Our Piano Journey in its Living Context
Written by ANDREW EALES
These days perhaps more than ever, the world is a pretty rowdy place. And by definition, as pianists we add to that noise (albeit of course, very positively!). Lest we lose our way, let’s consider how we might bring a little bit more peace and quiet into our lives.
Okay, so the practicalities of making space for silence in our lives probably require little explanation: surely all we need to do is switch off the gadgets, stop the music, find a spot where we won’t be interrupted, and spend a few minutes quietly minding our own business.
We can (and of course I will…) expand on that. But first we should perhaps consider an important question: why does it matter?
To help answer that, I will offer a few observations about environmental noise, mental chatter, and suggest a few really simple ways to introduce a few moments of respite into our busy daily routines.
In the search for silence, the odds are stacked heavily against us. According to the European Environment Agency,
“Noise pollution is a major environmental health concern in Europe. It is caused by noise coming from a variety of sources and is widely present not only in the busiest urban environments but increasingly in once natural environments. The adverse effects on those exposed to noise pollution include threats to the well-being of human populations… and the decreased abilities of our children to learn properly…”
We are further told that the World Health Organisation (WHO) has classified traffic noise (including road, rail and air traffic) as the second most important cause of ill health in Western Europe.
I find that staggering. But they go on to spell out the detail:
“Prolonged exposure to environmental noise can lead to negative cardiovascular and metabolic effects, reduced cognitive performance in children as well as severe annoyance and sleep disturbance. Long-term exposure to environmental noise is estimated to cause 12,000 premature deaths and to contribute to 48,000 new cases of ischemic heart disease per year in the European territory. It is estimated that 22 million people suffer chronic high annoyance and 6.5 million people suffer chronic high sleep disturbance. As a result of aircraft noise, 12,500 schoolchildren are estimated to suffer learning impairment in school.”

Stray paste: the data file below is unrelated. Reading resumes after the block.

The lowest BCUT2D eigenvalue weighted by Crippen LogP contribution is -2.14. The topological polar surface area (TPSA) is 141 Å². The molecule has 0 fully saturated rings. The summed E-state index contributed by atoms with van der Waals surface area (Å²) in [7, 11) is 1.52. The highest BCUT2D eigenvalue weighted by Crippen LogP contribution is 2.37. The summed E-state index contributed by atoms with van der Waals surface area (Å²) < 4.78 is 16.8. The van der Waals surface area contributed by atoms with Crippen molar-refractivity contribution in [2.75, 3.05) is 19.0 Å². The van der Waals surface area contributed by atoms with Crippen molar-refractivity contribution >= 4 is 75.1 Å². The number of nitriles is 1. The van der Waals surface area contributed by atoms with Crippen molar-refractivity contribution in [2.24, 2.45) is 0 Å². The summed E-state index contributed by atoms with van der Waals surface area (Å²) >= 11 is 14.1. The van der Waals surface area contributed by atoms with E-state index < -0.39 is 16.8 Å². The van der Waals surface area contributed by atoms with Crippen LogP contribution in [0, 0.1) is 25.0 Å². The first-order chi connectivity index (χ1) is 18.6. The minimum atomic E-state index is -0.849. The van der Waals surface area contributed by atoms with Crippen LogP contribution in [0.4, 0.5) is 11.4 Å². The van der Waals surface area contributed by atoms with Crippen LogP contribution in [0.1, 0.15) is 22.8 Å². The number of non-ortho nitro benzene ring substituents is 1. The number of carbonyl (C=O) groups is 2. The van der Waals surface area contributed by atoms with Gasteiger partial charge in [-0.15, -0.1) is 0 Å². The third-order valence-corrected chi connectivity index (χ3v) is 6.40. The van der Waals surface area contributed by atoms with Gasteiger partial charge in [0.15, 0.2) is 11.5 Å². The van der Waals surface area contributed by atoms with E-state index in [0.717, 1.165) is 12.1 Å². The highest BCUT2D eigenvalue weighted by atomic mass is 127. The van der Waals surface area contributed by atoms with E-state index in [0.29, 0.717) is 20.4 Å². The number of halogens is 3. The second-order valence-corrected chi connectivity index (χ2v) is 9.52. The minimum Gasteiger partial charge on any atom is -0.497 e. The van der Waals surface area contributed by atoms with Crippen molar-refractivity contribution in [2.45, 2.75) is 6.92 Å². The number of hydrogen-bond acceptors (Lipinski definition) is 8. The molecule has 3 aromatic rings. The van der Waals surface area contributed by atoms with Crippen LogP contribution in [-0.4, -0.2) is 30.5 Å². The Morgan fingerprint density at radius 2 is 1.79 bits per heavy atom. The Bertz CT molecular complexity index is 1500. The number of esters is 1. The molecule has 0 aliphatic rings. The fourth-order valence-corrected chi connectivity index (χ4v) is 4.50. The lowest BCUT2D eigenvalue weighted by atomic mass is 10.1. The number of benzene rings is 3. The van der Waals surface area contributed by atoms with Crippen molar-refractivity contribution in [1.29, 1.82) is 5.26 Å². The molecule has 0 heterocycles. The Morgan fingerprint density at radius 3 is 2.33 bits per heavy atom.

I am fortunate to live in a fairly quiet cul-de-sac on a spacious residential estate, sheltered from the main road, some way from the nearest railway lines, and undisturbed by a flight path. But I am certainly not immune to the “high annoyance” that unwanted noise can invoke, and not all of it even classes as “pollution”. I wonder whether you can also identify with these problems?
Just last night, I was awoken at around 4am by the noise of the wind outside, and then kept awake by the various gurglings of our heating system, humming electrics and other low-level household murmurings. Then there was the sound of my wife’s breathing, my own heartbeat, the snuffling of our dogs sleeping downstairs. We all have different tolerance levels, but for any of us it can easily get to be too much. As the noise around us mounts, and sleep disappears ruefully over the horizon, we can feel overwhelmed.
And daytime is noisier by far. Whether it is the clamour of other people going about their work, neighbours larking around, people talking on their mobile devices, or the tiresome background music constantly playing to itself in shops and restaurants, each of us have our trigger points. But all of us are surrounded by noise most of the time.
By now, you’re probably wondering whether silence is actually possible. And in the golden sense of silence being the complete absence of sound, the simple answer to the question is “no”. There can be no such thing while we breathe, while our heart beats, while the wind blows, the waves break, the rain falls, and while the planets continue their orbital arcs.
To illustrate the point, step into your kitchen and try to wash and dry the dishes with the stealth of a ninja…
The quieter you become (and with practice, I promise that you can actually get quite close to doing this silently), the more acutely aware you will be of the many other sounds all around you: noises which are usually drowned out by louder noises, but which now militate to drown out the silence.